Moving on from Archibald

With training camp underway, the focus should be on the potential line combinations and defence pairings for the upcoming season, which young prospects will emerge and take on important roles – and really just getting as much information as possible about this roster. And we’re getting plenty of content and storylines to follow and dissect, already within the first couple of days. But it’s pretty hard to ignore the situation with forward Josh Archibald and his reluctance to get vaccinated to spend training camp with his teammates.

Now, Archibald has had plenty of time to get things sorted out and has probably had more than a few discussions with management and the coaching staff to talk about the impacts of his decision to his career and to the team. If he hasn’t straightened things out at this point with training camp already underway, why are the Oilers so hesitant about assigning him to the AHL or even terminating his contract? He’s on the second year of a two-year contract that pays him $1.5 million this upcoming season and is very, very replaceable.

This is clearly a fourth line player averaging about 10-11 minutes per game at even-strength (5v5) and producing 1.18 points per hour over his 235-game career. He’s not a shut-down player, spending the majority of his ice-time against lesser competition. And has in fact been a part of the depth problems the Oilers have been experiencing, specifically when McDavid has been on the bench. In his two seasons with the Oilers, the team has posted a goal differential of -23 (38 GF/61 GA) with Archibald on the ice, a goal-share of 38.4%. Part of the reason for that is the team has poor possession numbers with Archibald on the ice, with the team posting a Corsi For% of 45.5%. And again, this is predominantly against the opponents third and fourth lines and away from elite competition.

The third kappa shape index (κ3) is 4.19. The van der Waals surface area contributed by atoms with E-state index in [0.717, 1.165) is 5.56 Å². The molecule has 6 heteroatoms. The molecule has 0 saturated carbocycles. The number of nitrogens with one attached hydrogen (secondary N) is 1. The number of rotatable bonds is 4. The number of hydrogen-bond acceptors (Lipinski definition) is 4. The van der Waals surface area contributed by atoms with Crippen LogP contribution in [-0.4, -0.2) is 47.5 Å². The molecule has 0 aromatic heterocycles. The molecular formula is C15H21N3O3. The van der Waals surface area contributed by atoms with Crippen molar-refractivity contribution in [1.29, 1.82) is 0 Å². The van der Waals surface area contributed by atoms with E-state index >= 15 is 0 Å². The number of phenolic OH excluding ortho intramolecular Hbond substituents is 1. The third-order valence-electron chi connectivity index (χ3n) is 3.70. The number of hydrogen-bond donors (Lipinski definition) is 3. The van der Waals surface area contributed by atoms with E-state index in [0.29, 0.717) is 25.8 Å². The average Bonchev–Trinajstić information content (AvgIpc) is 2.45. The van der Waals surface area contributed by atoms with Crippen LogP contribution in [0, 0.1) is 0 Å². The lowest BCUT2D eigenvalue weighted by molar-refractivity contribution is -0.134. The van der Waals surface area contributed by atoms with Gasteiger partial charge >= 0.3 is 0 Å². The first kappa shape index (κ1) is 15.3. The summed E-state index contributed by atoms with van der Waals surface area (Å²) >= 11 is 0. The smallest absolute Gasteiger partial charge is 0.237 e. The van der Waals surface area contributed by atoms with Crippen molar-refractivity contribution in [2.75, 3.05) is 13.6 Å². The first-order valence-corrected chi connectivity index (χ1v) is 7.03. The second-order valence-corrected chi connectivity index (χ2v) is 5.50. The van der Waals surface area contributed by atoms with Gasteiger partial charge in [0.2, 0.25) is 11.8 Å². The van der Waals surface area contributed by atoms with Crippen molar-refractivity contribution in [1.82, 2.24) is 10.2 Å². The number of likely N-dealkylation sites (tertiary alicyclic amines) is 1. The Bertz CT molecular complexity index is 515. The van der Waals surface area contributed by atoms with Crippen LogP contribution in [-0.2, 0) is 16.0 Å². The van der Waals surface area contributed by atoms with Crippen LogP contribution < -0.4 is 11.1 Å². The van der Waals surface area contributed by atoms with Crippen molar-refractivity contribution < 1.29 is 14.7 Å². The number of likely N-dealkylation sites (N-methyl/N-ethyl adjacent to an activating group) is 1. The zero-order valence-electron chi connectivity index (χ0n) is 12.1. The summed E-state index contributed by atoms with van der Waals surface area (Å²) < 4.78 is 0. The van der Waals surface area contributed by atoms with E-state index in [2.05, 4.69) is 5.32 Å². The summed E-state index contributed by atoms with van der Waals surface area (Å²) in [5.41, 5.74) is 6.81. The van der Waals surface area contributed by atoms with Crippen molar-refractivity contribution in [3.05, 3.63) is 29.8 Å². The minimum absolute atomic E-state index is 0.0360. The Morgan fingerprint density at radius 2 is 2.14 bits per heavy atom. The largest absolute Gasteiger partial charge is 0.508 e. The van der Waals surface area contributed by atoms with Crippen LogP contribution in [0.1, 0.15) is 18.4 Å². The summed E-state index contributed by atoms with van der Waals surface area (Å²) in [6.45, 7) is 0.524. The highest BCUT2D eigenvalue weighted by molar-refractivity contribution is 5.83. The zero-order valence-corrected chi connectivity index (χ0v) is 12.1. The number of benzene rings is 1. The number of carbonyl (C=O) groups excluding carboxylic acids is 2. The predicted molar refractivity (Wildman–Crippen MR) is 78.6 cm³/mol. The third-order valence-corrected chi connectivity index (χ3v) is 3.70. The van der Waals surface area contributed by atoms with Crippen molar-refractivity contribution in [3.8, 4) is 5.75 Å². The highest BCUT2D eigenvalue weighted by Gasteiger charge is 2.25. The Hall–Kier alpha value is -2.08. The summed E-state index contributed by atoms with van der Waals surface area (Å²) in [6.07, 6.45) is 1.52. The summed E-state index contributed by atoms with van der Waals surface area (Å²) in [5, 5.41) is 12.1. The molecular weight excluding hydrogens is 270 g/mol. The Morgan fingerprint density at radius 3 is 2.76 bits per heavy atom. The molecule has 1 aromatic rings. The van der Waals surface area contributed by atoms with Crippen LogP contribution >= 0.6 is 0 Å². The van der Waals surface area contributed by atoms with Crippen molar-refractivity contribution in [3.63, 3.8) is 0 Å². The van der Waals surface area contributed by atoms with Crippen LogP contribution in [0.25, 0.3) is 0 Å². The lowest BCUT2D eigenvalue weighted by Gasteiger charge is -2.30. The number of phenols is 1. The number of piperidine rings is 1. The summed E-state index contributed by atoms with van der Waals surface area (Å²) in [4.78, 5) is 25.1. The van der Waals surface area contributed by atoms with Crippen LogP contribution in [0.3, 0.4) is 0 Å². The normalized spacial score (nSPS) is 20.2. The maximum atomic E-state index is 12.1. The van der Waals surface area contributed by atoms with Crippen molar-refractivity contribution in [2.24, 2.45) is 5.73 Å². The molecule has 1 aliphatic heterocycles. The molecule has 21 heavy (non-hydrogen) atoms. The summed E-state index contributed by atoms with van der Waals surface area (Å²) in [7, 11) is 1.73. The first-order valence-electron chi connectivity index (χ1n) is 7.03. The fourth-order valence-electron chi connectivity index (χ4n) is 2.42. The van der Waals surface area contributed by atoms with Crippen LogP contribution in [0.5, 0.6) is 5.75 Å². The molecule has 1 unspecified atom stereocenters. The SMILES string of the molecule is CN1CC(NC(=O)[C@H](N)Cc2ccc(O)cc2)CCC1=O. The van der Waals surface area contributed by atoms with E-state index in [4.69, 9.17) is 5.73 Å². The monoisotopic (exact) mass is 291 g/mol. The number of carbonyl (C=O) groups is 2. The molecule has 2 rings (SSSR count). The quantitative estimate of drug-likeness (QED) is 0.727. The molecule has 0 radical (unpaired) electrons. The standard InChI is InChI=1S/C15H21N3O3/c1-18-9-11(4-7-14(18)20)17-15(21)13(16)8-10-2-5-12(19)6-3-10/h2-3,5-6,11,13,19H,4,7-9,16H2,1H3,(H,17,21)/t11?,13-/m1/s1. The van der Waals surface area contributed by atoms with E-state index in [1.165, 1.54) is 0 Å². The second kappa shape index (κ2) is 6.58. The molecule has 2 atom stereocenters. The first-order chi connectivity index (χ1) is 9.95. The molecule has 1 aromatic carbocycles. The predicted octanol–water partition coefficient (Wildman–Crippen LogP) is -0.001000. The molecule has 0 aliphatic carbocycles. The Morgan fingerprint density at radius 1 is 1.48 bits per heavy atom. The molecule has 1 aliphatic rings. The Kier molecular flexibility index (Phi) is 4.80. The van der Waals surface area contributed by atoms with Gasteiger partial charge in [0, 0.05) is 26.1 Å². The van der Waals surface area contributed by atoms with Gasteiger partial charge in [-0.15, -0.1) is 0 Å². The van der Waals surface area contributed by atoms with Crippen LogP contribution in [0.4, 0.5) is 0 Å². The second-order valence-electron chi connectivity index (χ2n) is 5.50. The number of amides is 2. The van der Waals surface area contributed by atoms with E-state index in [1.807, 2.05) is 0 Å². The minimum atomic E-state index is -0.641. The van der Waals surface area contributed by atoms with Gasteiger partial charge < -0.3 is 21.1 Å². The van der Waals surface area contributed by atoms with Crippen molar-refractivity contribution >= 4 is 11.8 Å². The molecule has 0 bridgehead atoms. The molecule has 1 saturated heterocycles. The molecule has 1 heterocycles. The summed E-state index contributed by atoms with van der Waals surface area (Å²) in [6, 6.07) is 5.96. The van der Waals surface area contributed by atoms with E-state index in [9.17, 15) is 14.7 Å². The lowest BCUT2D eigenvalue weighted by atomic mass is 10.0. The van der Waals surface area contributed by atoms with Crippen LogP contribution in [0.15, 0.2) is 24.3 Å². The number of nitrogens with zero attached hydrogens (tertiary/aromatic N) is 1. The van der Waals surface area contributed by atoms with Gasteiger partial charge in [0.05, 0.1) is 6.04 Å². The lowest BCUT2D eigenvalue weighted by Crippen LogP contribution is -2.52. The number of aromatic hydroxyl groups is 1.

Where the coaching staff does have faith in Archibald is on the penalty kill, as he lead the Oilers forwards in total shorthanded ice-time and average ice-time per game in 2020/21 and had the second most minutes the year before. And while the results have been good for the team in terms of preventing goals, with the team allowing about the same rate of goals against with and without Archibald on the ice in the last two seasons, they do a see a significantly higher rate of shots with Archibald deployed. Without him, the Oilers have allowed about 51 shots against per hour, which is just slightly better than league average. With him, that rate of shots against jumps up to 64 per hour, an increase of about 25%. Now part of that has to do with the fact that he’s often played against the other team’s top power play units. But keep in mind, top penalty kill units see an increase of +5.45 shots against per hour relative to the team rate. Archibald’s rate of shots against (+12.27) is double the league average of top penalty kill units, so you really can’t put it all on the level of competition.

Knowing the Oilers might be starting the season without Archibald, the Oilers did bring in 32-year old Colton Sceviour on a professional try-out agreement, who appears to be a pretty seamless replacement for Archibald. He’s played 500 NHL games, has played a similar depth role as Archibald averaging about 10 minutes a game at even-strength and has a slightly better career points-per-hour rate of 1.41.